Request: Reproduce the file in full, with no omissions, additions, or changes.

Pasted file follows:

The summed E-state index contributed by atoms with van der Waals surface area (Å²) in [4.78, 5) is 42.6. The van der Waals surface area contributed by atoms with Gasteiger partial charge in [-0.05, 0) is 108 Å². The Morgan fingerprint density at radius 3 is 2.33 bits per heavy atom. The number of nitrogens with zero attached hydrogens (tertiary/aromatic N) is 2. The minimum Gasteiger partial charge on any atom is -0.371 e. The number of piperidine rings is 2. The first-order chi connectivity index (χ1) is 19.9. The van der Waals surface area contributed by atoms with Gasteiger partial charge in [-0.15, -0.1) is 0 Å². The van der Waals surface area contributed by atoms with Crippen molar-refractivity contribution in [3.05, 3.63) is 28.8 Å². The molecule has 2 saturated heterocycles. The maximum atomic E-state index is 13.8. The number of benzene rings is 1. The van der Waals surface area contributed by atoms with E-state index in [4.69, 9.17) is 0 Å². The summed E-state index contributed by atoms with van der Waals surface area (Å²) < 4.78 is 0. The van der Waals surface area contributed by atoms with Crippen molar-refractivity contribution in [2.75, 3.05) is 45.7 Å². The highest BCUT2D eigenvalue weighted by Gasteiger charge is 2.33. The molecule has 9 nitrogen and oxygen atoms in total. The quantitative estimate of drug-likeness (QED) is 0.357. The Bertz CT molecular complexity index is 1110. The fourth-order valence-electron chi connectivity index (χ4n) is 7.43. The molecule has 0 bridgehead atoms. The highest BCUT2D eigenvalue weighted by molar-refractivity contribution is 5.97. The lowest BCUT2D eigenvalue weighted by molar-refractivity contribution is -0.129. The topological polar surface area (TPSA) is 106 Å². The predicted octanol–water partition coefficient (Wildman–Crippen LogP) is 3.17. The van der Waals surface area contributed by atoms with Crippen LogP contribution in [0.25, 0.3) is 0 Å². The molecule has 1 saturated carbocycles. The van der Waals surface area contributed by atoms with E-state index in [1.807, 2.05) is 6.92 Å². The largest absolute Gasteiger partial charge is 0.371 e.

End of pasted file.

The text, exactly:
The summed E-state index contributed by atoms with van der Waals surface area (Å²) in [4.78, 5) is 42.6. The van der Waals surface area contributed by atoms with Gasteiger partial charge in [-0.05, 0) is 108 Å². The Morgan fingerprint density at radius 3 is 2.33 bits per heavy atom. The number of nitrogens with zero attached hydrogens (tertiary/aromatic N) is 2. The minimum Gasteiger partial charge on any atom is -0.371 e. The number of piperidine rings is 2. The first-order chi connectivity index (χ1) is 19.9. The van der Waals surface area contributed by atoms with Gasteiger partial charge in [-0.15, -0.1) is 0 Å². The van der Waals surface area contributed by atoms with Crippen molar-refractivity contribution in [3.05, 3.63) is 28.8 Å². The molecule has 2 saturated heterocycles. The maximum atomic E-state index is 13.8. The number of benzene rings is 1. The van der Waals surface area contributed by atoms with E-state index in [4.69, 9.17) is 0 Å². The summed E-state index contributed by atoms with van der Waals surface area (Å²) < 4.78 is 0. The van der Waals surface area contributed by atoms with Crippen molar-refractivity contribution in [2.75, 3.05) is 45.7 Å². The highest BCUT2D eigenvalue weighted by Gasteiger charge is 2.33. The molecule has 9 nitrogen and oxygen atoms in total. The quantitative estimate of drug-likeness (QED) is 0.357. The Bertz CT molecular complexity index is 1110. The fourth-order valence-electron chi connectivity index (χ4n) is 7.43. The molecule has 0 bridgehead atoms. The highest BCUT2D eigenvalue weighted by molar-refractivity contribution is 5.97. The lowest BCUT2D eigenvalue weighted by molar-refractivity contribution is -0.129. The topological polar surface area (TPSA) is 106 Å². The predicted octanol–water partition coefficient (Wildman–Crippen LogP) is 3.17. The van der Waals surface area contributed by atoms with Crippen LogP contribution in [0.25, 0.3) is 0 Å². The molecule has 1 saturated carbocycles. The van der Waals surface area contributed by atoms with E-state index in [1.807, 2.05) is 6.92 Å². The largest absolute Gasteiger partial charge is 0.371 e.